New Year Cheer

Consumer confidence, low unemployment, and housing demand expected to fuel sales in 2019

Industry analyst Jerry Epperson thinks that the current spate of hot, heavy, and sometimes hateful political news is drowning out good tidings about our economy. “Yes, we should be concerned that Sears filed for bankruptcy, and about the tariff negotiations with China, but, economically, there are no bad stats,” he said during his Fall Market State of the Industry session.

Epperson, Managing Director of Mann, Armistead & Epperson, Ltd. regaled his standing room only audience of industry leaders with evidence of real economic progress. “We have strong numbers across a range of indicators like housing turnover, disposable income, debt levels, inflation, and mortgage rates. Consumer confidence is at an 18-year high, unemployment is at a 14-year low, and we’ve had consistent industry growth over the past several years.”

US Consumer Confidence Index, Sept 2017 – Sept 2018

Ken Smith, former managing partner of Smith Leonard, a High Point accounting and consulting firm, and author of the Furniture Insights® newsletter, concurred with Epperson’s optimistic view in the Executive Summary of his October issue. “New orders in August 2018 increased 9% over new orders reported in August 2017. August 2017 orders were up only 1% over August 2016 orders. The 9% increase in August followed three consecutive months of 5% increases reported.

“Year to date, new orders remained 6% ahead of last year and orders were up for 71% of the participants in our survey.”

High consumer confidence levels spur purchasing activity according to Epperson, as does the increase in consumer wealth, which has grown since the recession from $54 trillion to a record $96 trillion. He attributes this gain to home prices, the stock market and less personal debt. His bullish outlook is bolstered by the fact that corporate America is experiencing its best decade since the peak in the 90’s, investing in equipment, technology, and facilities, with over $2 trillion in cash accumulated. “Banks are healthy and lending, plus we have new consumer credit sources, often funded by private equity, giving retailers more ways to finance our customers,” he said.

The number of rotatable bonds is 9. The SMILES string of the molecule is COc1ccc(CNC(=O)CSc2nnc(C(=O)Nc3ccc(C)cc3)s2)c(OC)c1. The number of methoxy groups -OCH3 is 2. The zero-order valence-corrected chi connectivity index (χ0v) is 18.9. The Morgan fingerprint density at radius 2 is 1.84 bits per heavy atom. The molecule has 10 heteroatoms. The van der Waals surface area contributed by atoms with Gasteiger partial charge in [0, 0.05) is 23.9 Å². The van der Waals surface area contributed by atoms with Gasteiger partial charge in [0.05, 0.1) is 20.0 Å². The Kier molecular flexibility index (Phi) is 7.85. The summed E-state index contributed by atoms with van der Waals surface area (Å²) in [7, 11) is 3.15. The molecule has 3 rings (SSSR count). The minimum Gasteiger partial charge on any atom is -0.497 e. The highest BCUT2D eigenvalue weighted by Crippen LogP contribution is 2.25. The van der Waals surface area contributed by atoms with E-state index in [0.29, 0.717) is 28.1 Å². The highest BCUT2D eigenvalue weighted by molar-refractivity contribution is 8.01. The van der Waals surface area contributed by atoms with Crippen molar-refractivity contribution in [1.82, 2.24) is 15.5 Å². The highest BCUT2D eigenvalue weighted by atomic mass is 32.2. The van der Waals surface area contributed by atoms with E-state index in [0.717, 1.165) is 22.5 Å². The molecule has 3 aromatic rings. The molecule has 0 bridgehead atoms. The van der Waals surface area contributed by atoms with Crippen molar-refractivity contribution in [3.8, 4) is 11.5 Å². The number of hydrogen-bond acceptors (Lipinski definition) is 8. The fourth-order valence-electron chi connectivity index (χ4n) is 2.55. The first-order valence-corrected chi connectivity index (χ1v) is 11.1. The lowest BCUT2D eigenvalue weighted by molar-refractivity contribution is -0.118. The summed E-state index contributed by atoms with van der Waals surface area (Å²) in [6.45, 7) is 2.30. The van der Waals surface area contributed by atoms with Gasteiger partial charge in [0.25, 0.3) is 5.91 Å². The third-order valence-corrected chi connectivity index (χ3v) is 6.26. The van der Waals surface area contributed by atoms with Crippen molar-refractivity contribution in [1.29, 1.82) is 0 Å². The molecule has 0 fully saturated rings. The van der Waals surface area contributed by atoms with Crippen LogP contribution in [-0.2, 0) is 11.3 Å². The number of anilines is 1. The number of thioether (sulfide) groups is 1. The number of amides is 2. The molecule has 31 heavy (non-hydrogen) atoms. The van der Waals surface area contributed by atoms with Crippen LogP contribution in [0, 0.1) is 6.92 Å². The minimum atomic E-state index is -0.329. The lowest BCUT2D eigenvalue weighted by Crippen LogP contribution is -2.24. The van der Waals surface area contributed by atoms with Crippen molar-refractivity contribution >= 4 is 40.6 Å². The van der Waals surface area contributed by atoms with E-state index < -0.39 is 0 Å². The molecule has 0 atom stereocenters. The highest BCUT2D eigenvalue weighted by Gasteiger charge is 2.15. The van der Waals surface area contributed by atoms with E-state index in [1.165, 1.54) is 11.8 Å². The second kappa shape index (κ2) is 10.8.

Epperson’s most compelling reason for being upbeat about 2019 and beyond is the irrefutable shift in US demographics. 83 million Millennials (now 19-37 years old) are buying and will continue to purchase furniture and mattresses, with their potential for spending in this category increasing annually until 2034. Their proportion of spending changes with their age and income. When today’s 25-34-year-old households move into the 35-44 age group, their share of all pretax income will grow from 15.7% to 21.0% and their share of furniture spending will grow from 17.9% to 21.5%. It will also increase when they move into the 45-54 age sector.

Audience member Roger Hancock, owner of Town and Country Furniture near Buffalo, New York, agreed with Epperson’s positive outlook. “We experienced a sales increase of 425% from November 2015 to November 2016, as a direct result of offering motion seating to our customers. Last year’s sales were 51% ahead of that record year. September 2018 sales were three times ahead of last September. These gains are the result of the economy, consumer confidence, and the aging of our consumer base. We’re confident this trend is going to continue for many years to come.”

Jerry Epperson's Industry Outlook is held at 9am Sunday morning at Market, in the Retailer Resource Center. Check the Home Furnishings Association exhibitor profile mid February for a complete list of seminars and networking opportunities.